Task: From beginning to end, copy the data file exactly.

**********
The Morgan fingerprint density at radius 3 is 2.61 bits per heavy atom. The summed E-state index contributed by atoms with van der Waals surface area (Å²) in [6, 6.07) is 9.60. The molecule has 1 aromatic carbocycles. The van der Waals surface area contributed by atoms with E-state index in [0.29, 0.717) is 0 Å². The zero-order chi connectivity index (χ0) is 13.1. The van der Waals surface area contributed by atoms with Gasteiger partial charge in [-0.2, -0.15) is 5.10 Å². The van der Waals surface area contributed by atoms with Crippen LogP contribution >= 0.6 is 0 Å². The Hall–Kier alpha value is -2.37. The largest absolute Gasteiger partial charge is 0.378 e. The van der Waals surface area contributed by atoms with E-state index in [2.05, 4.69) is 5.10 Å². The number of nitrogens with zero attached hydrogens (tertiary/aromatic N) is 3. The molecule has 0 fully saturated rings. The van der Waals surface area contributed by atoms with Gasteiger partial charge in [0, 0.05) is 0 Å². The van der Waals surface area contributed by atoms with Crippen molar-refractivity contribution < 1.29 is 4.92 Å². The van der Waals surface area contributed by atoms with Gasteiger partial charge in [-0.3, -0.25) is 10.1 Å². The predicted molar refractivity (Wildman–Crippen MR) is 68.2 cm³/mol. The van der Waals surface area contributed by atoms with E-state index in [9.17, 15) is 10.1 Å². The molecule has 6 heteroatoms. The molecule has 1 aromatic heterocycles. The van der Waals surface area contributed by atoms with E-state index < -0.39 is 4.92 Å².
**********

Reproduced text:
The Morgan fingerprint density at radius 3 is 2.61 bits per heavy atom. The summed E-state index contributed by atoms with van der Waals surface area (Å²) in [6, 6.07) is 9.60. The molecule has 1 aromatic carbocycles. The van der Waals surface area contributed by atoms with E-state index in [0.29, 0.717) is 0 Å². The zero-order chi connectivity index (χ0) is 13.1. The van der Waals surface area contributed by atoms with Gasteiger partial charge in [-0.2, -0.15) is 5.10 Å². The van der Waals surface area contributed by atoms with Crippen LogP contribution >= 0.6 is 0 Å². The Hall–Kier alpha value is -2.37. The largest absolute Gasteiger partial charge is 0.378 e. The van der Waals surface area contributed by atoms with E-state index in [2.05, 4.69) is 5.10 Å². The number of nitrogens with zero attached hydrogens (tertiary/aromatic N) is 3. The molecule has 0 fully saturated rings. The van der Waals surface area contributed by atoms with Gasteiger partial charge in [0, 0.05) is 0 Å². The van der Waals surface area contributed by atoms with Crippen molar-refractivity contribution < 1.29 is 4.92 Å². The van der Waals surface area contributed by atoms with Gasteiger partial charge in [-0.3, -0.25) is 10.1 Å². The predicted molar refractivity (Wildman–Crippen MR) is 68.2 cm³/mol. The van der Waals surface area contributed by atoms with E-state index in [9.17, 15) is 10.1 Å². The molecule has 6 heteroatoms. The molecule has 1 aromatic heterocycles. The van der Waals surface area contributed by atoms with E-state index < -0.39 is 4.92 Å².